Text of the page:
Churn, engagement, and upselling metrics are similar across many SaaS companies. But there’s one factor that produces a huge difference across many metrics: asking for payment up front during a trial.
Totango, a provider of SaaS customer intelligence and engagement software, has data across more than 100 SaaS companies, measuring trial, conversion, and churn rates. It has found that asking for a credit card during signup means 0.5% to 2% of visitors sign up for a trial, while not asking for a credit card means 5% to 10% of visitors will enroll.
Enrollment isn’t the only goal, of course. You want users who enroll in a trial to become paying customers. Roughly 15% of trial users who did not provide a credit card will sign up for a paid subscription. On the other hand, 40–50% of trial users who did provide one will convert to a paid subscription.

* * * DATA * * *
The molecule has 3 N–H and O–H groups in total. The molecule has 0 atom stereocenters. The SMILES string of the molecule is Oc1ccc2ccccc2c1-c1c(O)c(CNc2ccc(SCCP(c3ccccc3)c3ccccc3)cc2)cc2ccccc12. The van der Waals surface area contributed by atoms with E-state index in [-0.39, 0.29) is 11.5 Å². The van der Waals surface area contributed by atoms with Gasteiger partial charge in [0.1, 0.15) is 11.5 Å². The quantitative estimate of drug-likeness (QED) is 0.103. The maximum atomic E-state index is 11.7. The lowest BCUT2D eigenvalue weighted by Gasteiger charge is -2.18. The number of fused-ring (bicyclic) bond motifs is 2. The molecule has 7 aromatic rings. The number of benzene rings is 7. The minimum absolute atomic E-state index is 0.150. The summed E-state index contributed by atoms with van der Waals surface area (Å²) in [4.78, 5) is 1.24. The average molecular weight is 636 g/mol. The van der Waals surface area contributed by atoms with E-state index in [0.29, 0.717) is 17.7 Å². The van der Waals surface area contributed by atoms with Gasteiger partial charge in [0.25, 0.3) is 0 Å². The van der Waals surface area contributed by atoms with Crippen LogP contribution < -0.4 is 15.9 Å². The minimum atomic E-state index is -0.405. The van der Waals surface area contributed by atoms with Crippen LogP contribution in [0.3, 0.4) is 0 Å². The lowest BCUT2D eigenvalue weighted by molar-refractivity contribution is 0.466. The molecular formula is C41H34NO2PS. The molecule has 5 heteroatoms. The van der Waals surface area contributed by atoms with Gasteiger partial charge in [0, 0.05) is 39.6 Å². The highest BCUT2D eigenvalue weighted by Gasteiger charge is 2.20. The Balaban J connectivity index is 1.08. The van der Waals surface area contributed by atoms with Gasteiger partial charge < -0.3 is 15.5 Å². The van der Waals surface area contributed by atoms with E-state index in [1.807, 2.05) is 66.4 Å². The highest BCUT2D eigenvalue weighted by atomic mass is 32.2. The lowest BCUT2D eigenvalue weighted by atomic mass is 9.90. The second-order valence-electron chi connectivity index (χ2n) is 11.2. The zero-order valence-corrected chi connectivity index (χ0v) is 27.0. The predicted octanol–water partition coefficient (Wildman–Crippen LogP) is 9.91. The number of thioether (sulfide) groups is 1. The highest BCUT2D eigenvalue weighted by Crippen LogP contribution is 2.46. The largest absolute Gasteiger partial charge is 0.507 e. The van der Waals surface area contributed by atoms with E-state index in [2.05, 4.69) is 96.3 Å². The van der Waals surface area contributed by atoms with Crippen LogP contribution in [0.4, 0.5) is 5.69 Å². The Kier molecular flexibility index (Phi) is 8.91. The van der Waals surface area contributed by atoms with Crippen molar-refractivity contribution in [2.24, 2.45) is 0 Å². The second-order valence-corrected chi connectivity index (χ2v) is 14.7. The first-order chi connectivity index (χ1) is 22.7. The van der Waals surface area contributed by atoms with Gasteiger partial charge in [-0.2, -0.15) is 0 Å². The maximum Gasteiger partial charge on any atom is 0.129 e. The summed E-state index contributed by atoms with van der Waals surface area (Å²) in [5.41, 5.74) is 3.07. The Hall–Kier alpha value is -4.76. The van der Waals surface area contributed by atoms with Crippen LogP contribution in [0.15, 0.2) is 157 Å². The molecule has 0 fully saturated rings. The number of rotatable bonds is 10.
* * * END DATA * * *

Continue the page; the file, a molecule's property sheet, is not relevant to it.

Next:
Asking for a credit card up front can also mean more churn after the first payment period if users’ expectations aren’t clearly set. Up to 40% of paid users may cancel their subscriptions—they forgot that they agreed to billing after the trial expired, and when they see a charge on their credit card, they cancel. Once this initial hurdle is over, however, most users stick around each month. A 2009 Pacific Crest study found that best-in-class SaaS companies manage to get their annual churn rates below 15%.
Table 23-1 shows a quick summary of the differences in metrics with and without an upfront ...